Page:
CREATING COMMUNITY AROUND BIRTH: COMMUNICATION THAT MAKES A DIFFERENCE (CAMBRIDGE, 13 SEPTEMBER 2014)
From the 2008 NICE guidelines to recent initiatives such as 1001 Days, the link between maternity care services and community support has often been mentioned but rarely implemented. Birthlight stems from community grassroots in Cambridge. Since the 1980s our aim has been to facilitate positive interactions between pregnant women, new mothers and new families, and care providers both in hospitals and in the community. We are now a wider circle ‘creating community’ in many different parts of the world. Our methods have evolved and improved but our ethos is unchanged. Scientific research has generated a great deal of evidence about the long-term implications of happy experiences of pregnancy, birth and early years for new families in society. This day conference explored a few simple and practical ways to enhance communication between maternity professionals and new families, both before and after babies are born.
Conference blog kindly provided by Kicki Hansard, a doula and speaker at the conference.
Yesterday, I had the pleasure of speaking at the Birthlight Conference in Cambridge and I got to share the stage with some very inspirational women. The theme of the day was “Creating community around birth: communication that makes a difference” and each speaker contributed with some wonderful studies, thoughts and experiences with an audience of around 70 birth workers.
It was a very informative day and a great opportunity for networking and creating new friendships.
Francoise, founder of Birthlight, opened the conference
Alison from Best Beginnings spoke about her journey of becoming involved in supporting new parents as they embark on motherhood. There are some wonderful resources on their website and they have just released a brand new app for parents called Baby Buddy. You can download the app here.
Emma, a PhD student from Canada, shared with us the research that she has done into “What’s a good birth?” The study was carried out here in the UK and it has some very interesting findings, most of which were no surprise to the audience. There seems to be a mismatched between what women think is a ‘good birth’ and what health professionals classify as ‘good’.
Sheena Byron OBE
Sheena is a midwife who over her long career has been involved in changing and improving births for both mothers, families and the birth professionals themselves. Sheena shared with us how she used to work as a newly qualified midwife and how things have improved with being able to use research and evidenced based practices when working with women.
Obstetrician Amali Lokugamage and she presented the research that her and her colleagues did about how evidence based the RCOG’s guidelines are and the findings shocked some of the audience. Only 9%-12% of their guidelines are based on grade A evidence which leaves the majority of guidelines based on what is believed to be best rather than some solid research behind it
It was lovely to next see Lesley Page, the President of the RCM who told us about her recent travels and her delight in seeing the new cohorts of midwives coming through, full of enthusiasm and with a view to work differently and more like the true meaning of the old English word midwif, with woman.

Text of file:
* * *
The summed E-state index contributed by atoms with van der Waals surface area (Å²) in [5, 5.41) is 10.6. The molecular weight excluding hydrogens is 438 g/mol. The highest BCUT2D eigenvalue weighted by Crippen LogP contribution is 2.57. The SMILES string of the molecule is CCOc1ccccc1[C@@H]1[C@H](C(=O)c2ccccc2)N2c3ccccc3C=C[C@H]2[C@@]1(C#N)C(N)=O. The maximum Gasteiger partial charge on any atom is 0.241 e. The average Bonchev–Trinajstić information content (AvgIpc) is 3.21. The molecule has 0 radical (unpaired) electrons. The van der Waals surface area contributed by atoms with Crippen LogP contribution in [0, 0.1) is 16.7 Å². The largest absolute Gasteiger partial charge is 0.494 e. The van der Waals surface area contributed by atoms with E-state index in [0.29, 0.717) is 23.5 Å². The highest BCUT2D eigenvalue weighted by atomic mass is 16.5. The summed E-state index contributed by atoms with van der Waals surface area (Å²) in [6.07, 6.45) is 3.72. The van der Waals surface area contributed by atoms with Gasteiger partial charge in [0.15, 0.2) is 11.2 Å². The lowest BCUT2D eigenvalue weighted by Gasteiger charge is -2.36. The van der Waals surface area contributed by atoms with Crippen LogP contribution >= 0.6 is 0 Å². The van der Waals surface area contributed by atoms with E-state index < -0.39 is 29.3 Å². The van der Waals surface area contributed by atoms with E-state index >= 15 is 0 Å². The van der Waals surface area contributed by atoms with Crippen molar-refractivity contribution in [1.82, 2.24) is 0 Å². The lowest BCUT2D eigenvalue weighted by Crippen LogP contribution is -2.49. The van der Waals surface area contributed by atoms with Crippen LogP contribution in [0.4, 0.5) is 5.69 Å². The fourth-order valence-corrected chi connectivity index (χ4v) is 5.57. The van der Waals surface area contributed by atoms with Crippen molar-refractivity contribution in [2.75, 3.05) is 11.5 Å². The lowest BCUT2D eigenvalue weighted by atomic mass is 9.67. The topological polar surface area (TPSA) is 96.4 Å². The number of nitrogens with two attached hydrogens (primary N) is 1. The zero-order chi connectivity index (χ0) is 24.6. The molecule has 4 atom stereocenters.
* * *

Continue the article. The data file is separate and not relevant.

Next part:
We stopped here after a brief discussion for lunch and then, as a debutant, it was my turn to talk about Compassionate Communication. What I was hoping to get across was that it is within the women themselves that the change has to begin, with the support of doulas, yoga teachers and all other birth workers. Our role, I feel, is to help the women find their own voice and get confident enough to take responsibility for their own way of birthing and parenting. Birth workers also need to be mindful of their use of words and language so that they connect empathetically with a woman’s needs.
Emily gave us a real insight into the experiences of a premature baby and how together with the team at Barnet Hospital, she’s been able to make some important changes to improve the way preemies and their families are supported and cared for
Joanna, from the Brazelton Centre, informed us about courses and workshops for birth workers and parents to learn to read their baby’s cues and behaviour. The more awareness we have of babies’ behaviour from birth, the better we can meet their needs and communicate with them, increasing bonding and long term health of the whole family.
All the way from Australia, we had Elly Taylor who is a Relationship Counsellor and she spoke about her book Becoming Us and how communication between new parents can be difficult and the huge impact having a baby has on a woman’s life. An interesting study that she mentioned was the findings earlier this year that many women suffer postnatal depression when their child is 4 years old.
The day was ended with an interactive session with David where he gave us some ideas on how to make friends with the camera when you are being filmed. Communicating messages through films and social media, we all agreed, seems to be the way to connect all the birth workers and women in the world who wants to make a difference!